Yesterday saw a rest day outing to the ancestral home of the Carew-Poles (pronounced C'roo Pole apparently judging by the way the National Trust guides spoke about the family). In an effort to get some decent value from our National Trust membership, we took Lizzie along as she's still covered by the family membership.
I can't say I'm a big fan of Antony House as a visitor attraction. The gardens are great, but the house itself, apart from one or two superb pieces of art collected in recent years by Sir Richard C-P has little that grabs my attention. One of Sir Richard's ancestors struck a pretty handy deal with the National Trust that means the family still has the run of the place and live there pretty much full time (you can't really blame them for making themselves scarce during opening hours), whilst the NT picks up a goodly load of the running costs.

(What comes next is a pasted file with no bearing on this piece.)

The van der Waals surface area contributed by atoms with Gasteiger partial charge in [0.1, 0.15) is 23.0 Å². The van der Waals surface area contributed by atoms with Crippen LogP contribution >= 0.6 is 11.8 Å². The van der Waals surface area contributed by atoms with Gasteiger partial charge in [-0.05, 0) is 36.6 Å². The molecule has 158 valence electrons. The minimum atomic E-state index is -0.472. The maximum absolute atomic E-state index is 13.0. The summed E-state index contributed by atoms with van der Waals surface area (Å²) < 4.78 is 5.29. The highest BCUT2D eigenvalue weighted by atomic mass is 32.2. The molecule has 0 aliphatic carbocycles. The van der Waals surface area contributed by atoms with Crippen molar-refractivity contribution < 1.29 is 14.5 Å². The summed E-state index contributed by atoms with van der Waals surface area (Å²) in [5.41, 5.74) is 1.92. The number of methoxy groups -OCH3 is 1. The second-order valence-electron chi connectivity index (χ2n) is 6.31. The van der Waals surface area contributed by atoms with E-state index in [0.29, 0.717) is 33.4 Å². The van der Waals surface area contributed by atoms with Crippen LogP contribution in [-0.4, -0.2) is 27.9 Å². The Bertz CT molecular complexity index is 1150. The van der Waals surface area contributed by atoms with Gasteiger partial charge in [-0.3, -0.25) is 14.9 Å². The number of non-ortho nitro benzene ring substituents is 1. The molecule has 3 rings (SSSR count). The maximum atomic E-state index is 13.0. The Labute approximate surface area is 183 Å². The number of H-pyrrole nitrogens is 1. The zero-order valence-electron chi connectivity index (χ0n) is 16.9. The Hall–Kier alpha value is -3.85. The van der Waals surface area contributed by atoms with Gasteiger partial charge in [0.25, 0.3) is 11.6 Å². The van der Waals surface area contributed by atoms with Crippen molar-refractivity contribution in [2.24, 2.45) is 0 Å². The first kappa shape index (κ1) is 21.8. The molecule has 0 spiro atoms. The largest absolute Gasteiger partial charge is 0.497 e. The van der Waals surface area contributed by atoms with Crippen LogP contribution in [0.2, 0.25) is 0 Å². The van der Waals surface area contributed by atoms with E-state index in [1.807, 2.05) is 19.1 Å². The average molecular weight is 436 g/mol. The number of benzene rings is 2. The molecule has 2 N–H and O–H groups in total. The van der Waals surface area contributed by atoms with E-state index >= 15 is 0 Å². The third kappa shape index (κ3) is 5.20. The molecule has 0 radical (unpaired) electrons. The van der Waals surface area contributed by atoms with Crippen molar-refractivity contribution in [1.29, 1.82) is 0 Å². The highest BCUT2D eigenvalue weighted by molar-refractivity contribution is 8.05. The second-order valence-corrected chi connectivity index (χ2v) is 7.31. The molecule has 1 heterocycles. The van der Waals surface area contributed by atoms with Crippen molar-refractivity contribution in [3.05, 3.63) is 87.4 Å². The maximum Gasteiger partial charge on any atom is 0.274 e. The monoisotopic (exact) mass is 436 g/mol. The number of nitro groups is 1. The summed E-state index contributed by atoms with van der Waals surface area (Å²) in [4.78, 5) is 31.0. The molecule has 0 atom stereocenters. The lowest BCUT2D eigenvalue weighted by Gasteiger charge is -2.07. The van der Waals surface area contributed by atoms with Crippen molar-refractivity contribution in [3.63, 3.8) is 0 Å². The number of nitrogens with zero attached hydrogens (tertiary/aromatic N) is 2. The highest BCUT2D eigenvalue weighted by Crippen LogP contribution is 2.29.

We spent a pleasant forty minutes or so pootling around the public areas of the house; I did extend the invitation via one of the NT guides to the C-Ps to have look around my gaff, but I somehow doubt this will occur. If it did I suspect they would similarly find little to grab their attention apart from our outstanding collection of scaffolding.
The gardens are a different matter, and there's plenty of them. I recommend anyone to take a walk around the both the formal areas which have some excellent sculpture installations and the woodland gardens which abound with wildlife. Well worth the entrance fee. Not only are the gardens great to look at, but if you're tiny bit cheeky and hate to see good fruit go to waste you can snaffle a few ripe mulberries on your way around, as Mrs The Millbrooker is demonstrating in the photo on the left.
As I'm sure most of you will be aware I'm not a fan of the aristocracy per se, but I do have to hand it to Sir Richard who has done outstanding work with the Royal Horticultural Society and is unfailingly polite and pleasant whenever I sell him a railway ticket (always the cheapest available - no sense in throwing it around).
Being of the slightly pedantic persuasion, Mrs The Millbrooker and I did thoroughly enjoy the use of pluralisation on the cafe's menu: